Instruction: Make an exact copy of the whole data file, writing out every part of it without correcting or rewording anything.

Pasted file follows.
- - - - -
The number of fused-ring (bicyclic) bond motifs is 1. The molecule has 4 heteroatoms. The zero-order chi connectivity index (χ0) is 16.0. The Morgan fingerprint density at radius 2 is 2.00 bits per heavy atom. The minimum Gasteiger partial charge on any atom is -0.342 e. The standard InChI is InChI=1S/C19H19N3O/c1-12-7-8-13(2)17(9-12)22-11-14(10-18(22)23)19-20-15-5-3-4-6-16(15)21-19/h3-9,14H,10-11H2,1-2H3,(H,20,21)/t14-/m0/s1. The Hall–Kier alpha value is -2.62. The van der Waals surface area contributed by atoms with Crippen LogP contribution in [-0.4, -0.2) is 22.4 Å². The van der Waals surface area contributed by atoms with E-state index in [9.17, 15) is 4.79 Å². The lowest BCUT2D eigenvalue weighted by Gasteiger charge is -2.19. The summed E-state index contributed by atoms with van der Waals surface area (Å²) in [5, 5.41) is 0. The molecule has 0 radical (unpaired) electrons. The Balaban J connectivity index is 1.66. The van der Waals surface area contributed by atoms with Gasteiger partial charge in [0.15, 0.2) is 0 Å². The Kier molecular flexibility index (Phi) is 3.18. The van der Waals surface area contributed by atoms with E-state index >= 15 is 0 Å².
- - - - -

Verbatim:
The number of fused-ring (bicyclic) bond motifs is 1. The molecule has 4 heteroatoms. The zero-order chi connectivity index (χ0) is 16.0. The Morgan fingerprint density at radius 2 is 2.00 bits per heavy atom. The minimum Gasteiger partial charge on any atom is -0.342 e. The standard InChI is InChI=1S/C19H19N3O/c1-12-7-8-13(2)17(9-12)22-11-14(10-18(22)23)19-20-15-5-3-4-6-16(15)21-19/h3-9,14H,10-11H2,1-2H3,(H,20,21)/t14-/m0/s1. The Hall–Kier alpha value is -2.62. The van der Waals surface area contributed by atoms with Crippen LogP contribution in [-0.4, -0.2) is 22.4 Å². The van der Waals surface area contributed by atoms with E-state index in [9.17, 15) is 4.79 Å². The lowest BCUT2D eigenvalue weighted by Gasteiger charge is -2.19. The summed E-state index contributed by atoms with van der Waals surface area (Å²) in [5, 5.41) is 0. The molecule has 0 radical (unpaired) electrons. The Balaban J connectivity index is 1.66. The van der Waals surface area contributed by atoms with Gasteiger partial charge in [0.15, 0.2) is 0 Å². The Kier molecular flexibility index (Phi) is 3.18. The van der Waals surface area contributed by atoms with E-state index >= 15 is 0 Å².